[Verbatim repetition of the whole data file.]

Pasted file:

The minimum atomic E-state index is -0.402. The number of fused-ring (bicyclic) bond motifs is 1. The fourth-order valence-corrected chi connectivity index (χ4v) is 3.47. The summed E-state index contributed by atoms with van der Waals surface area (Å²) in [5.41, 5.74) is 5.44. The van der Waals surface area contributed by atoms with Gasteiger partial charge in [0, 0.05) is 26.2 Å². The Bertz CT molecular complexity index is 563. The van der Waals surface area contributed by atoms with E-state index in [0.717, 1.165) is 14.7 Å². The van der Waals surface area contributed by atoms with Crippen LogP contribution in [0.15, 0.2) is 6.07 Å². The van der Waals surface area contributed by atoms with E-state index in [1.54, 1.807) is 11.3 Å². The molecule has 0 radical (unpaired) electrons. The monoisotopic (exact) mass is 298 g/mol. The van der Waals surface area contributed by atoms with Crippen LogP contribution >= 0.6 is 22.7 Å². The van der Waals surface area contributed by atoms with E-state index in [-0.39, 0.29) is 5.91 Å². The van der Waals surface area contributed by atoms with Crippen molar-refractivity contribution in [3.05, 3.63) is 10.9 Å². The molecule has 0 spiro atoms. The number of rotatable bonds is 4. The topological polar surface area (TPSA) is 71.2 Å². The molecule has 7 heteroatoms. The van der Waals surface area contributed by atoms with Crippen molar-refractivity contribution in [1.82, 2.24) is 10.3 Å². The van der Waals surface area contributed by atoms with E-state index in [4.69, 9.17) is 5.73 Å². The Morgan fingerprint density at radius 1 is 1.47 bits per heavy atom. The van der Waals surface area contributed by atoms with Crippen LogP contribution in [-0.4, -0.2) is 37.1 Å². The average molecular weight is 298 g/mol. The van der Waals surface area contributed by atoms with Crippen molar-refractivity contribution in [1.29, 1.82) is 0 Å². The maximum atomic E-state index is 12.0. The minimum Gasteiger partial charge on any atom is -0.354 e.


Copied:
The minimum atomic E-state index is -0.402. The number of fused-ring (bicyclic) bond motifs is 1. The fourth-order valence-corrected chi connectivity index (χ4v) is 3.47. The summed E-state index contributed by atoms with van der Waals surface area (Å²) in [5.41, 5.74) is 5.44. The van der Waals surface area contributed by atoms with Gasteiger partial charge in [0, 0.05) is 26.2 Å². The Bertz CT molecular complexity index is 563. The van der Waals surface area contributed by atoms with E-state index in [0.717, 1.165) is 14.7 Å². The van der Waals surface area contributed by atoms with Crippen LogP contribution in [0.15, 0.2) is 6.07 Å². The van der Waals surface area contributed by atoms with E-state index in [1.54, 1.807) is 11.3 Å². The molecule has 0 radical (unpaired) electrons. The monoisotopic (exact) mass is 298 g/mol. The van der Waals surface area contributed by atoms with Crippen LogP contribution >= 0.6 is 22.7 Å². The van der Waals surface area contributed by atoms with E-state index in [-0.39, 0.29) is 5.91 Å². The van der Waals surface area contributed by atoms with Crippen molar-refractivity contribution in [3.05, 3.63) is 10.9 Å². The molecule has 0 spiro atoms. The number of rotatable bonds is 4. The topological polar surface area (TPSA) is 71.2 Å². The molecule has 7 heteroatoms. The van der Waals surface area contributed by atoms with Crippen molar-refractivity contribution in [1.82, 2.24) is 10.3 Å². The van der Waals surface area contributed by atoms with E-state index in [4.69, 9.17) is 5.73 Å². The Morgan fingerprint density at radius 1 is 1.47 bits per heavy atom. The van der Waals surface area contributed by atoms with Crippen LogP contribution in [-0.4, -0.2) is 37.1 Å². The average molecular weight is 298 g/mol. The van der Waals surface area contributed by atoms with Crippen molar-refractivity contribution in [1.29, 1.82) is 0 Å². The maximum atomic E-state index is 12.0. The minimum Gasteiger partial charge on any atom is -0.354 e.